The last thing Norm and I did the night before was discuss the next portion of our route. I-80 across the bottom of Wyoming would be fastest but was nixed by Norm as the road through nothingness. I-70 was a bit too far south although also fast and taking us through Colorado. We settled on Highway 40 which meanders through Colorado and over the Rocky Mountain National Park. It would be slower but, according to Vic, had a much higher fun factor without many semi-trucks. Norm had an aversion to semis which I didn’t understand until Nebraska. More on that later.
After packing and then tipping Vic, Norm and I fired up the scoots and left Zion about 0900. It was a sunny and cool day as we took I-80 north-east out of SLC and immediately got caught up in rush hour traffic. The semis were traveling faster than we were and commuters seemed to think it was a race out of the city, darting from one lane to another and around us. We had to take it slower due to our unfamiliarity with the highway and we had to watch for any unexpected deviations and the US 40 turn off. Near Park City we caught US-40 to Heber City where we took our first break. It’s a beautiful valley surrounded by mountains. Nearby a hot air balloon was taking off which added to the already colorful scenery. The ride up to Heber was fun going up and through the Uintah National Forest and Wasache Mountains. This, to me, was the real beginning of the adventure as I had not been east of Salt Lake City before.
The fun of US 40 ran out near Starvation Reservoir. The geography had returned to the shrub-steppe landscape of outer Hogmanistan. We took a short break at Starvation Reservoir.
“In the late 1800s and early 1900s, cattlemen and homesteaders tried to make a go of it along the banks of the Strawberry River in the area now occupied by the reservoir and dam. Their story is one of hardship, perseverance and facing near starvation in a very hostile and harsh environment. Winters were hard, long and extremely cold. Their cattle and livestock often froze during these winter months, and the short growing season was hindered by flooding, hailstorms, early frosts and other calamities. They nicknamed the area “Starvation” and it was from this reference that the highway bridge, reservoir, dam and state park received their names.” (http://www.stateparks.utah.gov/park_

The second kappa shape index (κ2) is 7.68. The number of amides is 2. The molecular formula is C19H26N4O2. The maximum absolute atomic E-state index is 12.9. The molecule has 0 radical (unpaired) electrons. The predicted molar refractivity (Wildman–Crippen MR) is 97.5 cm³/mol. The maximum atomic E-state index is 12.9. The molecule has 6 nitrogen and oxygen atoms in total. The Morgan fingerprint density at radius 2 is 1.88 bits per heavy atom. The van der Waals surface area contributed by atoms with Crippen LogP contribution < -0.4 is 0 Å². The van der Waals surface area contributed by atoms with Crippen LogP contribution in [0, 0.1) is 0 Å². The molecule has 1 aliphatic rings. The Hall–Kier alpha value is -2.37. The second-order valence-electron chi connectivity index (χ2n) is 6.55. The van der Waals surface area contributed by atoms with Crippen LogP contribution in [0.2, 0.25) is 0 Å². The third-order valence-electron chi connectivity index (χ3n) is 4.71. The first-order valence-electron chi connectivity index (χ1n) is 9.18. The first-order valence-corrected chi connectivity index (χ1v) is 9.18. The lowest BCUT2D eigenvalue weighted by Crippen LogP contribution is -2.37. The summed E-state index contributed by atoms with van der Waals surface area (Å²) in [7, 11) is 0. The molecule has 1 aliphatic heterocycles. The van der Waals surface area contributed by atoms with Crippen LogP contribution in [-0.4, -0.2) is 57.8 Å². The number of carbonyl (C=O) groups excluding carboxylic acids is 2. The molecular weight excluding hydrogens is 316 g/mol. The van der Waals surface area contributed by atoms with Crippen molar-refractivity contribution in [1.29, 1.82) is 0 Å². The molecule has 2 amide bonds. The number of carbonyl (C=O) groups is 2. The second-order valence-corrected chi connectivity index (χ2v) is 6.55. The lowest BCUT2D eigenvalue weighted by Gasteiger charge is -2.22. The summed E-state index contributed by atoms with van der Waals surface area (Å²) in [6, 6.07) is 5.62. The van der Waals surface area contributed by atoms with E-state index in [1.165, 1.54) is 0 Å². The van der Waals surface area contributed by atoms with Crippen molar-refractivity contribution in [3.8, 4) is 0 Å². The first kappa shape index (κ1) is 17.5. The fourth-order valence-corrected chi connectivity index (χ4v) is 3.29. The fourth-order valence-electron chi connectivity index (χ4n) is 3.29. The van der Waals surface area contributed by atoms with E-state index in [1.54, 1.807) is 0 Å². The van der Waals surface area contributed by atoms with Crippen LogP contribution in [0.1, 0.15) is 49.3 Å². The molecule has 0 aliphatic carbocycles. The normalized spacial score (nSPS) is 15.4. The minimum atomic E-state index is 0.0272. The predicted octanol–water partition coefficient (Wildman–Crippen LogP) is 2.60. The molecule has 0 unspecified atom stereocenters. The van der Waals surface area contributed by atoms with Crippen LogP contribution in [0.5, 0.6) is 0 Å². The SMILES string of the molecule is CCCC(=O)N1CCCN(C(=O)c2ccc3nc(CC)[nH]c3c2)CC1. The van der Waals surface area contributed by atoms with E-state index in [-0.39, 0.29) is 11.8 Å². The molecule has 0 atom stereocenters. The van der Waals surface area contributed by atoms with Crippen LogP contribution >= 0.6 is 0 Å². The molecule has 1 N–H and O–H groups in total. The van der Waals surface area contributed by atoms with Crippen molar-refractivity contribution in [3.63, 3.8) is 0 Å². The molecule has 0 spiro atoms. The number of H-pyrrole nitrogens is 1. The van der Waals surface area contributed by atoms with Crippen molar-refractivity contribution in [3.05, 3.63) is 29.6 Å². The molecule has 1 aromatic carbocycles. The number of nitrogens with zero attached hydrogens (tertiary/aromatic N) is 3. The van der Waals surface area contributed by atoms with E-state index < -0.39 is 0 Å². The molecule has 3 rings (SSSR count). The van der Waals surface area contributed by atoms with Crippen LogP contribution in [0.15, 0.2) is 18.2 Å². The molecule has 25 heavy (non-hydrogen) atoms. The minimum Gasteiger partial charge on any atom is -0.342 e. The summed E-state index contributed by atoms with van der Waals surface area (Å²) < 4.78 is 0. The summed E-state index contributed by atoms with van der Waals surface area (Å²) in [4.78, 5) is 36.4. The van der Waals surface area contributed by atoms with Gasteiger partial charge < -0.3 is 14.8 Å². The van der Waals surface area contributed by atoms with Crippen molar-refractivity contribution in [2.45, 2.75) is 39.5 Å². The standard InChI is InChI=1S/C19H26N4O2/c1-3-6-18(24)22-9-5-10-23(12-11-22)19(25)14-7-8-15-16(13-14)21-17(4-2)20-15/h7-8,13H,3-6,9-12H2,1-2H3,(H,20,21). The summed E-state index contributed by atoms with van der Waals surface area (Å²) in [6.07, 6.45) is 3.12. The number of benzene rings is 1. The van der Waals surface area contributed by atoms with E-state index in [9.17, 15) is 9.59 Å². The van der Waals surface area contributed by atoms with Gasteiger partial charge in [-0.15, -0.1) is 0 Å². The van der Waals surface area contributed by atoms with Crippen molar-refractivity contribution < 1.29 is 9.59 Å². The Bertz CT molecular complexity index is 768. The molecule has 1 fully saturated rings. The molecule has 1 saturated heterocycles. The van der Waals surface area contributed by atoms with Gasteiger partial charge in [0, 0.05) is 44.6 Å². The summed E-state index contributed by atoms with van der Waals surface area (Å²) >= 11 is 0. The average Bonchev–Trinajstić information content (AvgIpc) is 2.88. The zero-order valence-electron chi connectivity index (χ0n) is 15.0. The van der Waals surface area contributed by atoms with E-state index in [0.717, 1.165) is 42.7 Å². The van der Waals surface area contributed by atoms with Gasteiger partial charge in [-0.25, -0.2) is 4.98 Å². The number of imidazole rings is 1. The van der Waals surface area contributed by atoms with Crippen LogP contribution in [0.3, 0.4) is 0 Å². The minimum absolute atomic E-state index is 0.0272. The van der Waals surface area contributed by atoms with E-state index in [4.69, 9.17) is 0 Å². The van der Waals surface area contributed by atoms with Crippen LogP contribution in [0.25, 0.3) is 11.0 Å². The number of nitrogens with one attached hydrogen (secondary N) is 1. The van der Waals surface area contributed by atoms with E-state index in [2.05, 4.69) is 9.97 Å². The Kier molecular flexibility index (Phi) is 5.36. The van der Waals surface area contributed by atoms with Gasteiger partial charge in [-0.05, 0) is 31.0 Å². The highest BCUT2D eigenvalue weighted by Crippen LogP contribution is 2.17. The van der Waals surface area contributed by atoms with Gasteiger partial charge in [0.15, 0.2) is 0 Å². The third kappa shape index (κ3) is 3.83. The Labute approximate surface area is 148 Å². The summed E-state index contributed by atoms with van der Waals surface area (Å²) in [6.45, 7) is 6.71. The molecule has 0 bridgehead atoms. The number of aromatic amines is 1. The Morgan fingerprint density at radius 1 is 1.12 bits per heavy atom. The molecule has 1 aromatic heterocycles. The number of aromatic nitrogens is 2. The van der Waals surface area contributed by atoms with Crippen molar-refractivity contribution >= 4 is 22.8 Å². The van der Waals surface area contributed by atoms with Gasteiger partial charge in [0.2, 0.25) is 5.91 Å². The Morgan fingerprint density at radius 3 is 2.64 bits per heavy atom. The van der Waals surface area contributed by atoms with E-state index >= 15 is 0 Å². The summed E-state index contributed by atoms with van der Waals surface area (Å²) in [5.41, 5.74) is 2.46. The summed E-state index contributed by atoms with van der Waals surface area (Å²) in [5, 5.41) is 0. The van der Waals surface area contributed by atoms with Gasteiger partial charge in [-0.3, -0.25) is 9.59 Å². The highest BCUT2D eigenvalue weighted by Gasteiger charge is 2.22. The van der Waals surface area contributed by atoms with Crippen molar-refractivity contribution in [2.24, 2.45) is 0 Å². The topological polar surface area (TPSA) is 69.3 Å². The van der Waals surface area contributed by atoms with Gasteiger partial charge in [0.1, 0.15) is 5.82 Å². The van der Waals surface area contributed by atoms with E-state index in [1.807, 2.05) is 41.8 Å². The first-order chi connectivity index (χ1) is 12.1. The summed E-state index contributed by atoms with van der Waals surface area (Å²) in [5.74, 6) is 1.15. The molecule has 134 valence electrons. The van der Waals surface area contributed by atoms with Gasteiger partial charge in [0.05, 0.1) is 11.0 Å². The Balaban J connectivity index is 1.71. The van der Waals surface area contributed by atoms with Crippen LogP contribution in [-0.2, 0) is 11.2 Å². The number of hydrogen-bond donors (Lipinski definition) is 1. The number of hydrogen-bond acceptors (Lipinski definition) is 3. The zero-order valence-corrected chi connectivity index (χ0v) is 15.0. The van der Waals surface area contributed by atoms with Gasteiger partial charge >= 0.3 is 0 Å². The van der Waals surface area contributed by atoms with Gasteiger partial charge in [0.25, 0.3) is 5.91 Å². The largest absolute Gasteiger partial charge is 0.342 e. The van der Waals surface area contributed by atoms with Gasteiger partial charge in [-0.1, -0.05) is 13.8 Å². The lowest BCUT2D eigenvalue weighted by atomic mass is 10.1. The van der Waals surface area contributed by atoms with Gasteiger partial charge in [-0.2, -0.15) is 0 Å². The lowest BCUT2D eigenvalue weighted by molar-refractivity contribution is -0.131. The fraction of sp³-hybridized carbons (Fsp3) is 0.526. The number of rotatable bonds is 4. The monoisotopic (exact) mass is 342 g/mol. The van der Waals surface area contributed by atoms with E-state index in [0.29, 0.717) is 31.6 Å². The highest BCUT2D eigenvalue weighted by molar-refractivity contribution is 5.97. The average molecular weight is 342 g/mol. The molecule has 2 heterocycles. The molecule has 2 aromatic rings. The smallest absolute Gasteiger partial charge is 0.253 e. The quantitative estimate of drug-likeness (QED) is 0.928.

Although we left Utah and entered Colorado about mid-day the scenery didn’t change. It had a few interesting geological formations but remained bleak. Instead of magpies and crows feeding off road kill we flushed vultures into the air as we passed by.
About Craig, Colorado we began hitting the foothills of the Rockies and the scenery changed for the better. In the afternoon traffic was stop-and-go for about a mile somewhere between Hayden and Steamboat Springs. It turned out to be some sort of motorcycle wreck. As we passed the wreck all we could see was a burned out frame and a couple of wheels. Cringe.
It was soon after this that Norm whizzed by me and pulled us over. He detected me zoning out and cutting it too close to the center line with oncoming traffic. He took the lead after a break and we entered Steamboat Springs where we gassed up and replenished our food and drink supplies.
I had planned for us to stay at Stagecoach State Park, a low elevation that evening. Norm noted that this would take us about 10 miles out of our way. His map showed Walton Creek “Campsite” near Muddy Pass outside Steamboat Springs and right on US 40. I was reluctant because I had a minimalist sleeping bag on loan from my son. I had used it at Sturgis last year and it’s fine for 50 degrees and above weather but gets cold below that. Norm was insistent though so we found the campground that afternoon. It was about 200 yards off US 40 and rustic. No amenities offered. The elevation was about 8500′ above sea level. Norm and I pitched his tent (a three man) then prepared for a relaxing evening in the woods.
We continued to tell jokes, stories, etc. through the evening and by the time the stars were out in full glory and the cold had started settling in. At about 2300 we’d had enough and crawled into Norm’s tent. I never fell deep asleep because I awoke every few minutes to feel the cold sucking the heat out of my body. I could imagine Norm waking up the next morning to find a Hogman popsicle next to him. I was seriously worried as it got colder and colder. I tried putting my leather coat over the top of me and had my sweatshirt on but I could still feel the heat being drawn out of me through the night.
Walton Creek “Camp Site” = $12 for both of us, No Cell phone coverage or Wireless (duh!).